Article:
Since her first play, The Sinner's Place, Parks has demonstrated a passion for searching for knowledge, history, and identity. The stage in The Sinner's Place was to be covered in dirt, an innovation that Mount Holyoke's drama department refused to accommodate. Betting on the Dust Commander is largely about family relations, upheaval and movement. This second play has been attributed to Parks's constant relocation during childhood. Parks gained critical and popular attention with her third production, Imperceptible Mutabilities in the Third Kingdom, a tetralogy of four short plays—Snails, The Third Kingdom, Open House, and Greeks. In Snails a white naturalist disguises himself as an exterminator so he can “bug” the home where three African-American women live, thereby gaining insight into the actions of these women in a non-white-influenced surrounding. Through this “study” the women lose identity and respect and become objects to manipulate and examine. The Third Kingdom re-enacts the Middle Passage across the Atlantic from Africa that many slaves endured at the beginning of their captivity. In lieu of the dearth of known history from these subjugated people, Parks provides memories and cultural references that create a new, solid history for African Americans to follow. In Open House Blanca, a former slave, is dying and her memories are being stolen from her—symbolized by continuous tooth extractions—linking her loss with African Americans' loss of culture, identity and voice. In Greeks Parks further elaborates on the assertion that African Americans have an unsure link with their past and therefore have a difficult time understanding their present. Parks continues to search for an African-American past in her fourth play, The Death of the Last Black Man in the Whole Entire World (1990). In this play, the main character, Black Man with Watermelon, is continually beaten, enslaved, and killed, yet always returns to the stage to tell his story. Parks highlights the importance of “telling the story” as a way to fight the negation of African Americans, whose literary silencing during the years of the slave trade has rendered their story almost forgotten. In The America Play (1993), Parks again brings dirt onstage. The play's setting is described as “the great hole of history” and centers on the Foundling Father, a black man who resembles Abraham Lincoln, who re-enacts the President's death as a sideshow act. The repeated death resembles that in The Death of the Last Black Man in the Whole Entire World, and, as in previous plays, the characters in The America Play are searching for clues to their identities. Foundling Father's wife and son dig in the sand around the great hole for clues to the truth, and they uncover objects that suggest that many accepted truths are in fact lies and distortions based on perception. Parks continues the sideshow atmosphere in Venus, a play based on the life of Saartjie Baartman. Baartman was an African who was brought to Europe during the Victorian era and put on display as the Venus Hottentot because of her African physical features. After her death, a scientist removed her buttocks and genitalia, which were displayed in a Paris museum well into the twentieth century. In Venus Parks rewrites this history, refusing to let Baartman be a docile pawn in her own life. She makes Baartman an accomplice in her fame and destiny. Venus is a willing participant and receives financial rewards for her work. She uses her African “otherness” to obtain wealth and love, thereby causing modern audiences to rethink the seeming nonparticipation of Africans in their own history. Parks explores Nathaniel Hawthorne's The Scarlet Letter in two plays, In the Blood (1999) and Fucking A (2000). In In the Blood, Parks's Hester is a woman who lives under an overpass with her five multi-ethnic, illegitimate children. The play stresses that identity and culture are becoming increasingly difficult to discover and claim, a condition that leads to disillusionment and diaspora. Hester is abandoned and ill-treated by society and her lovers, and the play ends in tragedy. For Fucking A's Hester the “A” stands for Abortionist. This play too ends in tragedy as Hester's son, who was a sweet youth, has become a violent and brutal man. In Topdog/Underdog two brothers, named Lincoln and Booth, struggle to succeed in life. Lincoln once ran a three-card monte scam but has decided to earn his living by honest labor. He becomes an actor at the local arcade, impersonating Abraham Lincoln and re-enacting Lincoln's death. Booth decides to earn money by learning Lincoln's card tricks and setting up his own three-card monte business. The brothers argue frequently, culminating in Booth murdering Lincoln over a card game. Although there are similarities in themes and characters between Parks's earlier plays and her later works, the deaths in these later plays, unlike those in Imperceptible Mutabilities in the Third Kingdom and The Death of the Last Black Man in the Whole Entire World, are true deaths for the characters, and their exits are final.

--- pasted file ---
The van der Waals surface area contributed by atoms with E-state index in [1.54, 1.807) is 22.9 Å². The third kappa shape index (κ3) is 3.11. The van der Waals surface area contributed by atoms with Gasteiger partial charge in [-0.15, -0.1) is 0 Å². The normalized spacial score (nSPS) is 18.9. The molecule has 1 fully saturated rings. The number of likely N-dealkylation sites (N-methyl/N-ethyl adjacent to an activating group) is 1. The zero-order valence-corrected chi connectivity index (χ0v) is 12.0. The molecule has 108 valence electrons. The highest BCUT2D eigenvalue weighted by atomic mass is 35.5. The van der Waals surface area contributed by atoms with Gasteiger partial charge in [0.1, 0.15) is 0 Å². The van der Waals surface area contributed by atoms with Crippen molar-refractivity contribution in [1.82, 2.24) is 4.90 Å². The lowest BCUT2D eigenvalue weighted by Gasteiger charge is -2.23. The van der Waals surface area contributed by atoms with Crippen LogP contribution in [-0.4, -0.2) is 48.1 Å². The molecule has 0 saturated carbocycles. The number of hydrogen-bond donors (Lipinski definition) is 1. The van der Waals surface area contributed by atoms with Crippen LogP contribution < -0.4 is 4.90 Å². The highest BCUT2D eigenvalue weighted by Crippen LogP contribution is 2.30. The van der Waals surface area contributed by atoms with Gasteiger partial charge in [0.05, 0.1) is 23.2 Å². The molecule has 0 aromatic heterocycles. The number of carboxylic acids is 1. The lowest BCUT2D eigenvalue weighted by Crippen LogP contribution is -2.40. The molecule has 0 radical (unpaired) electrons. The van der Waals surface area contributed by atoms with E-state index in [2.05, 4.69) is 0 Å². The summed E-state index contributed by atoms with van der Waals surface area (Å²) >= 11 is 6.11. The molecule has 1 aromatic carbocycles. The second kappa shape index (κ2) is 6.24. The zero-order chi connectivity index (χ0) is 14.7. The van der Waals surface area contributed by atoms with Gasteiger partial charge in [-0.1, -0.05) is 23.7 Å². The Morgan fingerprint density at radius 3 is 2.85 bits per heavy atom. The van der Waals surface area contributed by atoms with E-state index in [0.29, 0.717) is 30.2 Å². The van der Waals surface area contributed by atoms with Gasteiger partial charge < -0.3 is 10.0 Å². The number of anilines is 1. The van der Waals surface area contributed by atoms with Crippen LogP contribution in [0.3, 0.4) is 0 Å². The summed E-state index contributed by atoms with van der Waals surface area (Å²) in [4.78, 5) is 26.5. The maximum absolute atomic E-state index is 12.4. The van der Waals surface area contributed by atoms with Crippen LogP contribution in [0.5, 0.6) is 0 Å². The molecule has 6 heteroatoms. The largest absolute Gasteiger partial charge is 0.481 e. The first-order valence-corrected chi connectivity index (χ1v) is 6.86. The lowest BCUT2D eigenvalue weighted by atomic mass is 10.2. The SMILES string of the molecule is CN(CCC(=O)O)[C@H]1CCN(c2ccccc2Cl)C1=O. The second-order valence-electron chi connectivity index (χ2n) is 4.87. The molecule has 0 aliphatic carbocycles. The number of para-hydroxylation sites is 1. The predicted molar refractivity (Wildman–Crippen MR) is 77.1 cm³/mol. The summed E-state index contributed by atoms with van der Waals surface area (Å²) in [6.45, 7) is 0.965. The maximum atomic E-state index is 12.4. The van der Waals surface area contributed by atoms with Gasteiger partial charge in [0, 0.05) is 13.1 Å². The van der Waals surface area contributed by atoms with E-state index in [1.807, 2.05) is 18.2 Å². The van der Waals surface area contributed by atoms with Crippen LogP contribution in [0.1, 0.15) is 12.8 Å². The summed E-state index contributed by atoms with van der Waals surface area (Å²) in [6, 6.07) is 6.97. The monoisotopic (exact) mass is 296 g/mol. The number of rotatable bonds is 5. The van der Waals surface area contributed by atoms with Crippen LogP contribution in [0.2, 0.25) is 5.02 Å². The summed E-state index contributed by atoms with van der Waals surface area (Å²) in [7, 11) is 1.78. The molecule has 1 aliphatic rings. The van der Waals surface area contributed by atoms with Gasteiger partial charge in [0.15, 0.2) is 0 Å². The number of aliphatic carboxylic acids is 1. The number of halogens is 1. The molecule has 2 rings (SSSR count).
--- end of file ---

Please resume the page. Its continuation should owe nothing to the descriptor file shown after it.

Critical reception to Parks's plays has been largely favorable. Although some commentators charge that she reinforces racial misconceptions with her use of stereotypical language and gestures, most reviewers contend that Parks's over-the-top depiction of stereotypes lampoons these misconceptions and makes a farce out of the underlying prejudices that drive stereotyping. She is applauded for her attempts to fill in the gaps of African-American memory and history, and for her refusal to rely on the eurocentric history that has been dominant for centuries. Her innovative use of language and staging is praised by audiences and reviewers alike. Shawn-Marie Garrett maintains that Parks “has already indisputably altered the landscape of American drama and enriched the vocabulary of contemporary playwriting and theatre practice.”